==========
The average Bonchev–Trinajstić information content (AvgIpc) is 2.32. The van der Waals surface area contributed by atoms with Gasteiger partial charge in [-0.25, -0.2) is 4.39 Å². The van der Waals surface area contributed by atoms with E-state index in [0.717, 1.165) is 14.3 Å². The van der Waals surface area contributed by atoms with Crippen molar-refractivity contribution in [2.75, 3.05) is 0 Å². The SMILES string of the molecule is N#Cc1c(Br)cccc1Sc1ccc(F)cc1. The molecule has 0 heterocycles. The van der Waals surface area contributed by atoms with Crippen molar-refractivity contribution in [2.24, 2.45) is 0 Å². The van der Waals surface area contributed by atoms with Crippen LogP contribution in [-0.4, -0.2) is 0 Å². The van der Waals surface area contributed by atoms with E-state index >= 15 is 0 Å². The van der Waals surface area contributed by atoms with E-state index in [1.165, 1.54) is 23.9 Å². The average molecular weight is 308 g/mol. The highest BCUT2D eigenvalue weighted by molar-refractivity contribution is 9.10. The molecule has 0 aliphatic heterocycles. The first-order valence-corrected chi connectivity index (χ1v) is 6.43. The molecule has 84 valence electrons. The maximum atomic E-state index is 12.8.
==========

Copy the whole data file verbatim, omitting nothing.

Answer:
The average Bonchev–Trinajstić information content (AvgIpc) is 2.32. The van der Waals surface area contributed by atoms with Gasteiger partial charge in [-0.25, -0.2) is 4.39 Å². The van der Waals surface area contributed by atoms with E-state index in [0.717, 1.165) is 14.3 Å². The van der Waals surface area contributed by atoms with Crippen molar-refractivity contribution in [2.75, 3.05) is 0 Å². The SMILES string of the molecule is N#Cc1c(Br)cccc1Sc1ccc(F)cc1. The molecule has 0 heterocycles. The van der Waals surface area contributed by atoms with Crippen molar-refractivity contribution in [2.24, 2.45) is 0 Å². The van der Waals surface area contributed by atoms with Crippen LogP contribution in [-0.4, -0.2) is 0 Å². The van der Waals surface area contributed by atoms with E-state index >= 15 is 0 Å². The van der Waals surface area contributed by atoms with E-state index in [1.165, 1.54) is 23.9 Å². The average molecular weight is 308 g/mol. The highest BCUT2D eigenvalue weighted by molar-refractivity contribution is 9.10. The molecule has 0 aliphatic heterocycles. The first-order valence-corrected chi connectivity index (χ1v) is 6.43. The molecule has 84 valence electrons. The maximum atomic E-state index is 12.8.